Easier for Kids to Buy Alcohol or Marijuana?

This morning Mediate highlighted Greg Gutfeld on The Five providing the sane response to Democrat Bob Beckel's demands that the government waste more of your money to magically reduce the alleged increase in teenage marijuana abuse:

All of this increase has occurred under prohibition. The reason why is dealers don’t ask for IDs. However, licensed operators and regulators do. Imagine if alcohol was illegal. No one who check for ID’s for booze. So you have this really weird irony: In America, it’s easier to score illegal pot than legal booze simply because it’s regulated. You can also regulate the strength, the power of the pot. It’s easier now for kids to get high because it’s banned. Once it’s legal, then you will lose your license if you give pot to a kid.

The instigator of the debate? This report from The Partnership at DrugFree.Org which claims preposterously that teenage marijuana consumption has raised 80% since 2008.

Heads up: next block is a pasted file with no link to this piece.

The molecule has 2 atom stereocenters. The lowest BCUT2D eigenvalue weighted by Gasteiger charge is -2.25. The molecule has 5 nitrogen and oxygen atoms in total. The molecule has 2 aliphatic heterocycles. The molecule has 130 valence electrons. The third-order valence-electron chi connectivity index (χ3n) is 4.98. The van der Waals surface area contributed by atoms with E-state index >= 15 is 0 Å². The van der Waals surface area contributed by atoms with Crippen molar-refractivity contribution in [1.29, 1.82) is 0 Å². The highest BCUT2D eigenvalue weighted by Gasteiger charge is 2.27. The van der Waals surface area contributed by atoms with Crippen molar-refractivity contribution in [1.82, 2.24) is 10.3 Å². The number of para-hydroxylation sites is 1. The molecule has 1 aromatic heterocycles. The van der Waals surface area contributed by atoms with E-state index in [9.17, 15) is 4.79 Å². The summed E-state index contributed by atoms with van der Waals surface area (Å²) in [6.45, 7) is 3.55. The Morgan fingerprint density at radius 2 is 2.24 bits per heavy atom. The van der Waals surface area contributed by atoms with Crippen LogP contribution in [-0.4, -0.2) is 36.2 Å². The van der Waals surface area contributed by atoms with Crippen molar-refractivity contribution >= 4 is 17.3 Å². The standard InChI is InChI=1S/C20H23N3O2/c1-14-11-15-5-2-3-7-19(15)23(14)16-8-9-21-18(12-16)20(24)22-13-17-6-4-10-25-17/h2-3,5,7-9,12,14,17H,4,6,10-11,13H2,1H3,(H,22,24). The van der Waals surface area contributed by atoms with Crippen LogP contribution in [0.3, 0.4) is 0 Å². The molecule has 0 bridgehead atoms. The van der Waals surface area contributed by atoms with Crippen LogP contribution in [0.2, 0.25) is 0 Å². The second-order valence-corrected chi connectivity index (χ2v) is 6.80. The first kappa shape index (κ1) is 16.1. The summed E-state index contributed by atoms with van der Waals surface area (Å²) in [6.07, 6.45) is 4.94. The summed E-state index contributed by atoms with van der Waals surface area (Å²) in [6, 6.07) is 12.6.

But how did they get that big number which makes for such a scary headline (and inspires Beckel's fear-mongering about how pot leads to cocaine)? The real number they're talking about is much smaller and a non-story:

So that "up 80 percent" only amounts to an increase of 4 percent among so-called "heavy monthly" users in one organization's survey.

Let's pretend for a moment that these numbers actually approximate what's happening in America today. (And aren't just propaganda for increasing the size of government.) Why is the question framed as, "How can we spend more taxpayer money to make marijuana more expensive for adults to obtain?" instead of, "What is the matter with the 9% of parents who are unable to control their child's drug use to such a degree that their teen can get away with smoking weed more than 20 times a month?"